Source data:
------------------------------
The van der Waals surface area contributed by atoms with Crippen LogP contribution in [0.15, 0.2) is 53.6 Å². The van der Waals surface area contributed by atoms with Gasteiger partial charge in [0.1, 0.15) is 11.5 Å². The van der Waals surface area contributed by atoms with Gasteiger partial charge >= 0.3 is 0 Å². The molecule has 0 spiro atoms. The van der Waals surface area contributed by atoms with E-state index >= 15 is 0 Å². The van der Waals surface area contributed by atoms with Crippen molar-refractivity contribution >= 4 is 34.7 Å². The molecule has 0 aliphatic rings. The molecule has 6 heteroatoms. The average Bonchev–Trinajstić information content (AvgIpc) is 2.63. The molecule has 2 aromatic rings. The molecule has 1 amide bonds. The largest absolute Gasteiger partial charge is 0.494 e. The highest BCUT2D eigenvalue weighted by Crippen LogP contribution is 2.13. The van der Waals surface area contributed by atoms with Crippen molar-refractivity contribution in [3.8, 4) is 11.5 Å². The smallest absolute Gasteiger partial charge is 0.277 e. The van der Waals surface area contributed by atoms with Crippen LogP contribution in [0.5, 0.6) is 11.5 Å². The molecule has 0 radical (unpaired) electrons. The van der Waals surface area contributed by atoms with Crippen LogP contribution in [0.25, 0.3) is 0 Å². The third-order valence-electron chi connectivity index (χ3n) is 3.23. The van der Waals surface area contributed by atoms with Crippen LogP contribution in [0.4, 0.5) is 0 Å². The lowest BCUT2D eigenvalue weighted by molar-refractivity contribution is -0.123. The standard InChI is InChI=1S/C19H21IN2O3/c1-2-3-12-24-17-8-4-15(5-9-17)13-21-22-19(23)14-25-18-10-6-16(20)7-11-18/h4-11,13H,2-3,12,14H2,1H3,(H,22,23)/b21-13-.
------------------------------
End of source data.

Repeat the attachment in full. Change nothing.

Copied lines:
The van der Waals surface area contributed by atoms with Crippen LogP contribution in [0.15, 0.2) is 53.6 Å². The van der Waals surface area contributed by atoms with Gasteiger partial charge in [0.1, 0.15) is 11.5 Å². The van der Waals surface area contributed by atoms with Gasteiger partial charge >= 0.3 is 0 Å². The molecule has 0 spiro atoms. The van der Waals surface area contributed by atoms with E-state index >= 15 is 0 Å². The van der Waals surface area contributed by atoms with Crippen molar-refractivity contribution >= 4 is 34.7 Å². The molecule has 0 aliphatic rings. The molecule has 6 heteroatoms. The average Bonchev–Trinajstić information content (AvgIpc) is 2.63. The molecule has 2 aromatic rings. The molecule has 1 amide bonds. The largest absolute Gasteiger partial charge is 0.494 e. The highest BCUT2D eigenvalue weighted by Crippen LogP contribution is 2.13. The van der Waals surface area contributed by atoms with Crippen molar-refractivity contribution in [3.8, 4) is 11.5 Å². The smallest absolute Gasteiger partial charge is 0.277 e. The van der Waals surface area contributed by atoms with Crippen LogP contribution in [0.5, 0.6) is 11.5 Å². The molecule has 0 radical (unpaired) electrons. The van der Waals surface area contributed by atoms with Crippen LogP contribution in [0.25, 0.3) is 0 Å². The third-order valence-electron chi connectivity index (χ3n) is 3.23. The van der Waals surface area contributed by atoms with Crippen LogP contribution in [0.4, 0.5) is 0 Å². The lowest BCUT2D eigenvalue weighted by molar-refractivity contribution is -0.123. The standard InChI is InChI=1S/C19H21IN2O3/c1-2-3-12-24-17-8-4-15(5-9-17)13-21-22-19(23)14-25-18-10-6-16(20)7-11-18/h4-11,13H,2-3,12,14H2,1H3,(H,22,23)/b21-13-.